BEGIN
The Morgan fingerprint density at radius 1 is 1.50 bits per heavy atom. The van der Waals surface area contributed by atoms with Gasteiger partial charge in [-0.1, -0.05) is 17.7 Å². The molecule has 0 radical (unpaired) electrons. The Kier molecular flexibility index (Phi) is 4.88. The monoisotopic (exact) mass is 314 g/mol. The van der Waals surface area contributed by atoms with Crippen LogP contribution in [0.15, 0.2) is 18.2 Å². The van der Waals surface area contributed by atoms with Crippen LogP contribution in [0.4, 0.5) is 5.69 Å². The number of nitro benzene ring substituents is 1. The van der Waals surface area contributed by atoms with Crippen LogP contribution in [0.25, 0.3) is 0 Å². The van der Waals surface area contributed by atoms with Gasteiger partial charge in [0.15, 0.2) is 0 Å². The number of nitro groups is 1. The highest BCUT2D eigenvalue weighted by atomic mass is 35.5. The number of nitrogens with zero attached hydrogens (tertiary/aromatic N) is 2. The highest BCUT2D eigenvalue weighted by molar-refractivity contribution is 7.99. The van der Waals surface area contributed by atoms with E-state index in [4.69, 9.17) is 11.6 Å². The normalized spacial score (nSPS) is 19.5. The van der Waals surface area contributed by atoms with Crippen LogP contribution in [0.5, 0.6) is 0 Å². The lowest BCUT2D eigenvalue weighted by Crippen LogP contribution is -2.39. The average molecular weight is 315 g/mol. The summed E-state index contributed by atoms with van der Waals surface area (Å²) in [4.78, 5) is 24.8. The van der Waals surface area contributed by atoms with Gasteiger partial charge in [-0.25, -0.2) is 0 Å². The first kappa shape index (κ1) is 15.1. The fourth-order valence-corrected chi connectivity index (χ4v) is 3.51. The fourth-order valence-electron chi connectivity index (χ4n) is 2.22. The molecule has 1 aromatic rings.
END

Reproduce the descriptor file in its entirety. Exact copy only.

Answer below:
The Morgan fingerprint density at radius 1 is 1.50 bits per heavy atom. The van der Waals surface area contributed by atoms with Gasteiger partial charge in [-0.1, -0.05) is 17.7 Å². The molecule has 0 radical (unpaired) electrons. The Kier molecular flexibility index (Phi) is 4.88. The monoisotopic (exact) mass is 314 g/mol. The van der Waals surface area contributed by atoms with Crippen LogP contribution in [0.15, 0.2) is 18.2 Å². The van der Waals surface area contributed by atoms with Crippen LogP contribution in [0.4, 0.5) is 5.69 Å². The number of nitro benzene ring substituents is 1. The van der Waals surface area contributed by atoms with Crippen LogP contribution in [0.25, 0.3) is 0 Å². The van der Waals surface area contributed by atoms with Gasteiger partial charge in [0.15, 0.2) is 0 Å². The number of nitro groups is 1. The highest BCUT2D eigenvalue weighted by atomic mass is 35.5. The number of nitrogens with zero attached hydrogens (tertiary/aromatic N) is 2. The highest BCUT2D eigenvalue weighted by molar-refractivity contribution is 7.99. The van der Waals surface area contributed by atoms with E-state index in [4.69, 9.17) is 11.6 Å². The normalized spacial score (nSPS) is 19.5. The van der Waals surface area contributed by atoms with Crippen LogP contribution in [0.5, 0.6) is 0 Å². The lowest BCUT2D eigenvalue weighted by Crippen LogP contribution is -2.39. The average molecular weight is 315 g/mol. The summed E-state index contributed by atoms with van der Waals surface area (Å²) in [4.78, 5) is 24.8. The van der Waals surface area contributed by atoms with Gasteiger partial charge in [-0.25, -0.2) is 0 Å². The first kappa shape index (κ1) is 15.1. The fourth-order valence-corrected chi connectivity index (χ4v) is 3.51. The fourth-order valence-electron chi connectivity index (χ4n) is 2.22. The molecule has 1 aromatic rings.